How Energy+ leveraged artificial intelligence for distribution security

Seeking to secure its internal networks, but also gain critically important visibility, Canada’s Energy+ became proactive with its approach to cybersecurity.
Published: Fri 07 Sep 2018

Aging infrastructures, shifting consumer behaviours and expectations creates a two-headed beast of a challenge for utilities: network visibility and security.

Both of these in themselves pose difficulties alone - a lack of network visibility makes optimising operations and services harder, and not being cybersecure can open organisations up to dangerous, costly attacks.

Canadian energy distribution company Energy+ identified these as key challenges to address in order to stay ahead of cyber attackers and improve network security and services, and with these aims in mind sought out a solutions provider.

Ultimately, Energy+ turned to the experts at Darktrace Industrial, implementing a machine learning solution which mapped the entire network, including every user and device, on to its graphical interface with no need for tuning or system configuration.

In conversation with Andrew Tschonev, Director of Technology at Darktrace Industrial, we discussed the outlook for cybersecurity in the energy and utilities sector, with a deep dive into how Energy+’s deployment of Darktrace Industrial led to improved security and network visibility.

Increasing cyber threats to utility sector

In Tsonchev’s experience, there has been a sudden surge in demand and interest from utilities seeking to secure their systems.

He believes this is due to the rapidly developing and changing difficulties they are facing due to increased cybersecurity risks and evolving pressure on technology systems: “The challenges that energy companies and utilities are facing are coming to a head in a rather unique way at the moment which wasn’t the case only six months ago. They’re up against a more difficult position than they were then.”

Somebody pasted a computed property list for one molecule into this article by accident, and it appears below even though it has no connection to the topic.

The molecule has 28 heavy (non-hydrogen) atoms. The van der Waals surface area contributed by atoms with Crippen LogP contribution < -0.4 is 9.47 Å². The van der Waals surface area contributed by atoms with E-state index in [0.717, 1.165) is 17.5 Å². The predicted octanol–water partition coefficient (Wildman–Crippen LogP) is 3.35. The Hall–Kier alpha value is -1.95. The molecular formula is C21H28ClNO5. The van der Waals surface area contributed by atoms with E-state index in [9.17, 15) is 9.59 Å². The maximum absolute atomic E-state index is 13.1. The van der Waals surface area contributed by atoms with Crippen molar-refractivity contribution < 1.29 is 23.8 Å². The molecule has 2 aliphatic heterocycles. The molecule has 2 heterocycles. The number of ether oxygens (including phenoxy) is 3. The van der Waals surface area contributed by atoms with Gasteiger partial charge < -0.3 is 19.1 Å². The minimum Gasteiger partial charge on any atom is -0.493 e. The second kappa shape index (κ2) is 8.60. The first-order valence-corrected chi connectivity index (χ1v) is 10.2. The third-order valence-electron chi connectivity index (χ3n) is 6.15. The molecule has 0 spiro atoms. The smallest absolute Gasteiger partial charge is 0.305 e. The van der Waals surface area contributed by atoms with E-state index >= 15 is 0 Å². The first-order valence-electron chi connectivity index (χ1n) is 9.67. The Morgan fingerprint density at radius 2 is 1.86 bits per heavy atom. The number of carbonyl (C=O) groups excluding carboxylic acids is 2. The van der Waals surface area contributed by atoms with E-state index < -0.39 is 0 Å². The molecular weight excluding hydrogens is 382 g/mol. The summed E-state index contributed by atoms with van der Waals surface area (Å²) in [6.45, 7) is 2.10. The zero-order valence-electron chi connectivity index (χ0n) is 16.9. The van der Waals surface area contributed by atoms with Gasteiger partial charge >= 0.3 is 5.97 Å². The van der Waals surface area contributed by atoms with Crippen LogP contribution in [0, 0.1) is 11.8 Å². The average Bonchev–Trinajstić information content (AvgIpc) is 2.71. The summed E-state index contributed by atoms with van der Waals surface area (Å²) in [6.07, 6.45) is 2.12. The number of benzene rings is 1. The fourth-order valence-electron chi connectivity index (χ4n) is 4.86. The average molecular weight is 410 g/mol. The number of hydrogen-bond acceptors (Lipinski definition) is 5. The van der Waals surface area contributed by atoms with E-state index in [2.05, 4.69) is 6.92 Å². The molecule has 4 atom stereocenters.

In his eyes, the relationship and evolving partnership between Darktrace and Energy+ is exemplary of that change. He says: “We’ve worked with Energy+ for a while now, and our journey with them mirrors that changing attitude towards cybersecurity in this industry.

“When we first engaged with them, we were discussing their enterprise security and their corporate systems. One of the main benefits we were trying to give them was visibility into their different systems, and after we installed our solutions and they saw the benefits, we worked with them more closely and started to address some of the issues they were having with their industrial control systems (ICS) as well.”

European outlook for cybersecurity in utilities

The concerns Energy+ had are consistent with those in utilities the world over: how do they protect high level threats? Tsonchev explains that traditional defenses, whilst historically effective, don’t have the capacity or intelligence to be proactive in cyber defense, and cannot deal with the sophisticated level of threat vectors now facing the power and utilities industry.

Further to this, every stakeholder in the grid is now a target. Tsonchev says: “It’s not just the largest providers that are getting targeted - regional utility providers and their small-to-medium sized energy companies are also subject to these attacks at a quite high frequency. There are lots of famous case studies where dams and small regional distribution centres are attacked.